Again, unlike OLED TVs, the back of the Hisense U8H isn’t slim. It adds some weight from front to back at a depth of around 3 inches, not very unreasonable, but it’s going to hang out a bit should you decide to wall-mount it. It uses standard VESA 400 x 400mm brackets, so it won’t be a difficult job, but inside the box, you’ll find two legs if you’d rather put it on a table.
The included remote for the Hisense 65U8H is like the design itself: very functional but not stylish. We expected something more stylish, maybe close to the Wii-like motion remote included on LG’s OLED TVs, instead, the Hisense U8H’s remote is a simple Bluetooth voice remote with a built-in microphone and hot buttons to the most popular streaming services.
As mentioned above, the Hisense U8H TV is a fantastic option for a brighter-than-average room thanks to its decent motion smoothing that’s backed by excellent contrast and color. While it isn’t as bright as the Samsung QN90B which uses similar display technology, it still looks stunning, and keep in mind the QN90B is a much pricier TV. Placed side-by-side with similarly priced TVs, the U8H is one of the brightest. Not only does it offer brighter HDR (high dynamic range) highlights than the TCL 6-Series, but its overall picture is also brighter.
On the other hand, the U8H’s black levels aren’t quite as deep as we’ve seen from recent LED TVs, but paired with the U8H’s higher-than-average brightness across the board, they’re deep enough to get the job done. We’re talking of around 0.08 to 0.1 nits on average, which is on par with the TCL 6-Series. Like the TCL 6-Series, the U8H’s black levels are at their deepest during dark scenes and appear slightly lifted during average-lit scenes.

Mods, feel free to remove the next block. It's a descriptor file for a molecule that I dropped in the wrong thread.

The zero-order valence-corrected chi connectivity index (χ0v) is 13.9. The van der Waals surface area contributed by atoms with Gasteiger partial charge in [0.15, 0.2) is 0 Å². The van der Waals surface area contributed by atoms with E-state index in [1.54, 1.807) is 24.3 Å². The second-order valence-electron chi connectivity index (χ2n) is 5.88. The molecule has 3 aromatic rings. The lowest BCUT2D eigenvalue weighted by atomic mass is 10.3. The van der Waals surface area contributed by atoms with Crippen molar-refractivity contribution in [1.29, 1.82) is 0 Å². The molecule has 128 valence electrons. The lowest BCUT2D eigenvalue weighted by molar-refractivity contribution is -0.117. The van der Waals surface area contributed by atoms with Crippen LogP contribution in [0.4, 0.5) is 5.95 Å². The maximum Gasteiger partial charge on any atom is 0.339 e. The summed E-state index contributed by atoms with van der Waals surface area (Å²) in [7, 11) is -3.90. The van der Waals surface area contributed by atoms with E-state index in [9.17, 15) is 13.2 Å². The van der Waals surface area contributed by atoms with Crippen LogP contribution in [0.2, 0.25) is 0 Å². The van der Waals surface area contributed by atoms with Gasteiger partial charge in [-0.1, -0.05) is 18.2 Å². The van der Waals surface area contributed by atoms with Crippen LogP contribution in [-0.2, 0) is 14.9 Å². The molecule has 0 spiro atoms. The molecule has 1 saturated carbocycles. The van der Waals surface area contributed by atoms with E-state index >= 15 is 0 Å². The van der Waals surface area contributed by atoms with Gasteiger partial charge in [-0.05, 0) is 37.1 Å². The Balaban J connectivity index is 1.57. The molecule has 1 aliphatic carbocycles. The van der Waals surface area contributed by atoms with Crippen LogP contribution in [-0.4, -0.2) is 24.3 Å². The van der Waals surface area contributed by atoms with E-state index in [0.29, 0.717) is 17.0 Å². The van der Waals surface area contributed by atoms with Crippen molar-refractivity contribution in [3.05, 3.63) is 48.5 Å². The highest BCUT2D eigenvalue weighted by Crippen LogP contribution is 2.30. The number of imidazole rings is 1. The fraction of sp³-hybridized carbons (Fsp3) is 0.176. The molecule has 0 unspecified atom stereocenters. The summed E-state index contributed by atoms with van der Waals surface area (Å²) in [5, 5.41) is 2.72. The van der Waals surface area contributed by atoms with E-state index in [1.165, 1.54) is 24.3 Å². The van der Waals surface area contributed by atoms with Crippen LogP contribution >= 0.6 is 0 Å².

More impressive, however, is Hisense’s implementation of mini-LED backlighting. The Hisense U8H’s local dimming is as good – if not better than what we’ve seen on several more expensive mini-LED TVs on the market since last year, including the Samsung QN90B and the Sony X95K. The Hisense 65U8H handles light bloom pretty well, even while bright picture clashes with dark backdrops.
Like most top-tier TVs this year, the Hisense U8H comes with Google TV smart platform built right in. A refreshed successor to Android TV, Google’s software is easy to pick up on the fly and crucially darn fast. As with all smart platforms, you’ll quickly learn to navigate around a host of sponsored content, but it’s faster than Samsung’s newest Tizen OS and the user interface is easier to navigate than LG’s webOS.
While Hisense’s picture processing has a few quirks, we still appreciate that the U8H’s processing has undergone major improvements and offers the cleanest picture I’ve seen from a Hisense TV. Everything, from upscaling to motion handling, content just looks better on the U8H than it did on the Hisense U8G and Hisense U7G.
Finally, I’ve got to applaud Hisense’s engineers for packing some of the best-sounding and most powerful subwoofers into the back of a competitively priced, value-first TV. In addition to great picture, the Hisense 65U8H sounds sweet, offering a bigger, clearer soundstage than just about every other TV in its price range. If you’re 3not looking forward to investing in a dedicated soundbar, the Hisense U8H is a pretty safe place to start.
Hisense 65-Inch Class H9 Quantum Series Android 4K ULED Smart TV with Hand-Free Voice Control (65H9G, 2020 Model)
Should I buy the Hisense U8H?
The Hisense 65U8H is a great TV that offers tremendous brightness, contrast, and color performance. It displays 4K content in SDR, HDR, and Dolby Vision as good if not better than TVs that cost two or three times as much. And for gamers, it’s a great choice, and it offers terrific sound to boot.
That said, the Hisense U8H struggles with boosting up lower-resolution content and resolving some low-framerate motion. Tweak a few settings and you’ll find that things can become substantially clearer, but if you’re looking for an excellent out-of-the-box experience, you’ll have to look at higher-priced OLEDs like our Editors’ Choice, the LG C2 OLED TV.